U.S. Air Forces Central’s (AFCENT) Task Force 99 (TF 99) unit at Al Udeid Air Base, Qatar began short-range drone intelligence, surveillance, and reconnaissance flight tests this month, and Air Force Col. Robert Smoker, the unit’s new commander, said on Feb. 23 that a commercial off-the-shelf, 3D mapping unmanned aircraft system (UAS) has collected data and given AFCENT “really good imagery.”

“We were able to get better imagery than you get from Google Earth from this off-the-shelf capability,” he said in a phone interview.

Smoker, formerly the commander of the 193rd Air Intellligence Squadron under the 193rd Air Operations Group/193rd Special Operations Wing at State College Air National Guard Station, Pa., assumed the reins of TF 99 from Air Force Lt. Col. Erin Brilla in a ceremony at Shaw AFB, S.C., on Feb. 23. Smoker has also been an engineer with General Dynamics‘ [GD] mission systems division.

TF 99 is the aerial innovation arm of U.S. Central Command (CENTCOM) experiments, while TF 59 is the U.S. Navy’s contribution and TF 39 is the Army’s innovation wing for CENTCOM. Brilla had headed the unit since its establishment on Oct. 13 last year.

“We have seven different, small UASes,” Brilla said of TF 99 on Feb. 23 in the phone interview with Col. Smoker. “All are smaller companies, and, while not unknown, they [UASes] have not really been used in military use cases so far, and we’re very excited to see what we can do to leverage them in our operations.”

AFCENT has three areas of innovation emphasis: counter UAS; integrated air and missile defene/air domain awareness; and the integration of automated information processing to speed the flow of information to military forces without relying on time-intensive human effort.

While the TF 99 flight tests this month have involved mostly shorter range, intelligence/surveillance/reconnaissance (ISR) drones, larger unmanned aircraft systems (UAS) with ranges of 300 miles have a role to play in TF-99 experiments and future AFCENT missions, Air Force Lt. Gen. Alexus “Grynch” Grynkewich, the commander of AFCENT, said (Defense Daily, Feb. 13).

Brilla said on Feb. 23 that “there is definitely still a role for larger, long endurance aircraft, but we are also looking at Group 1 through Group 3 [UAS] to provide a greater portfolio option.” Group 1 through Group 3 drones have a takeoff weight of less than 1,320 pounds. Military drones in these groups include AeroVironment, Inc.‘s RQ-11 Raven, Boeing [BA] Insitu‘s ScanEagle and RQ-21 Blackjack, and AAI Corp.‘s RQ-7B Shadow.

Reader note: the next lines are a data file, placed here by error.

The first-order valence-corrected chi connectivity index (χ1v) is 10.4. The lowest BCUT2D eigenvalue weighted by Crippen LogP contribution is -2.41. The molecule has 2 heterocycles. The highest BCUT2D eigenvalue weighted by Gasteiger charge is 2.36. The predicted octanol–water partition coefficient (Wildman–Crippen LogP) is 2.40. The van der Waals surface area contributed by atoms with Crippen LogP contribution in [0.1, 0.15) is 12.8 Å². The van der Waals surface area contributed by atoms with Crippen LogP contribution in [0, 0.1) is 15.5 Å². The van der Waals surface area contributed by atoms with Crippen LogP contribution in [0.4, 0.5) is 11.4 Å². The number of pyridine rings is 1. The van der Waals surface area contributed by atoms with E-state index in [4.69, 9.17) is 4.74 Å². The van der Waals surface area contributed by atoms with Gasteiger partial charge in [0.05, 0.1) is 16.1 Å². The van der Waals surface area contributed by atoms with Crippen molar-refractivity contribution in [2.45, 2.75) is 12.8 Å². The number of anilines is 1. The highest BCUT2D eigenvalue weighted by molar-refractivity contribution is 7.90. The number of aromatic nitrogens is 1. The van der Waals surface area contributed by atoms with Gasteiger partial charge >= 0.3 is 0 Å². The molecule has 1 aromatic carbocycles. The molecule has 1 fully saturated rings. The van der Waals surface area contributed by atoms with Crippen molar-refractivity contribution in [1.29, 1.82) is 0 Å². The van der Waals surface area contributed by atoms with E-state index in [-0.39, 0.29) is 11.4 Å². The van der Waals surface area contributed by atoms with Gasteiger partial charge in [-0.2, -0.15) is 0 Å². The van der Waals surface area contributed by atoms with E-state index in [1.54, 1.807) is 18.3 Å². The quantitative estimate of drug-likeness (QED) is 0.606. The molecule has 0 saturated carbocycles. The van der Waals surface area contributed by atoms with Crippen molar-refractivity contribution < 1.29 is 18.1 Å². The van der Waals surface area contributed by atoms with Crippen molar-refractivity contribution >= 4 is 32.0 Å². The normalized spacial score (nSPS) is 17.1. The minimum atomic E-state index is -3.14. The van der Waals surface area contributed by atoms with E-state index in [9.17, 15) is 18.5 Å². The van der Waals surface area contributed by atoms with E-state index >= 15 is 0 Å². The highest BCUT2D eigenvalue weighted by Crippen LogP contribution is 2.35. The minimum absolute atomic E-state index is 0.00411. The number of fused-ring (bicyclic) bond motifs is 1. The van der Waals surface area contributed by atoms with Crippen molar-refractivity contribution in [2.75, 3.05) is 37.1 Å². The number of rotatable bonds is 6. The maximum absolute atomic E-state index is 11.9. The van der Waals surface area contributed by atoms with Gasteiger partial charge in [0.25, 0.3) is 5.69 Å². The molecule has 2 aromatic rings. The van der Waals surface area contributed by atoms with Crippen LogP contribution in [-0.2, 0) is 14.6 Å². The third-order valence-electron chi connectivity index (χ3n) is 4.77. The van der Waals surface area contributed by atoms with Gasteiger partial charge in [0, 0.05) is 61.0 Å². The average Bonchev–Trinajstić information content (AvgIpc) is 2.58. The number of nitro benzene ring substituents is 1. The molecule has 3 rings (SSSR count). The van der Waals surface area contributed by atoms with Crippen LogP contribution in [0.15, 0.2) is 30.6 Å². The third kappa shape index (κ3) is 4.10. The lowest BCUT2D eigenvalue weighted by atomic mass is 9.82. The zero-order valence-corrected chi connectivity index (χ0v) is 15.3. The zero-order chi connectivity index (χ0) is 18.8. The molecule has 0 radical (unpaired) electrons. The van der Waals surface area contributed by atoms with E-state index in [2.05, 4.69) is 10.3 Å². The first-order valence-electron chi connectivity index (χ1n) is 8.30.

Smoker said that TF 99 has received its drones from academia and companies outside of the defense realm and that the drone builders have included the University of Missouri and the U.S. Air Force Academy.

Last year, Grykewich said that he foresaw the new task force–then called Detachment 99–as a way to spur innovation in the detection and countering of small drones, like those of Iran (Defense Daily, Sept. 27, 2022).

“If I only have one or two of an exclusive platform in the AOR [area of responsibility] like an RC-135 or even an MQ-9, whose numbers are decreasing, if I need to find some particular part of the enemy’s order of battle, if I can build a small platform and it doesn’t need to go very far because we know that piece of the order battle is close, then a small, shorter-range unmanned ISR platform that I can send out to go 20, 30, 100 miles and come back is really useful,” Grynkewich said last year.

Brilla said that the important part of TF 99 is giving commanders options to match a given problem with the best solution.

“You don’t need necessarily something that can fly 500 miles, if the thing you need to look at is only 50 miles away,” she said.

TF 99 is to conduct its next operational evaluation, in conjunction with the Navy’s TF 59, of a long endurance drone.

“Because we are looking at mature technologies that are already available and essentially proven out in either commercial or industrial sectors, the fielding timeline gets shortened dramatically,” Brilla said of TF 99’s efforts. “We’re not talking two to five years. We’re talking hopefully six to 12 months. Our hope is that we are testing things out that could be ready today, and once we’ve demonstrated them against a specific use case, there’s something that we then have on the back end, how we would either go get more or what we would then choose to do with that specific solution as far as handing it off to an operational unit. Our goal is definitely less than 24 months and, honestly, as close to six to 12 [months] as we can.”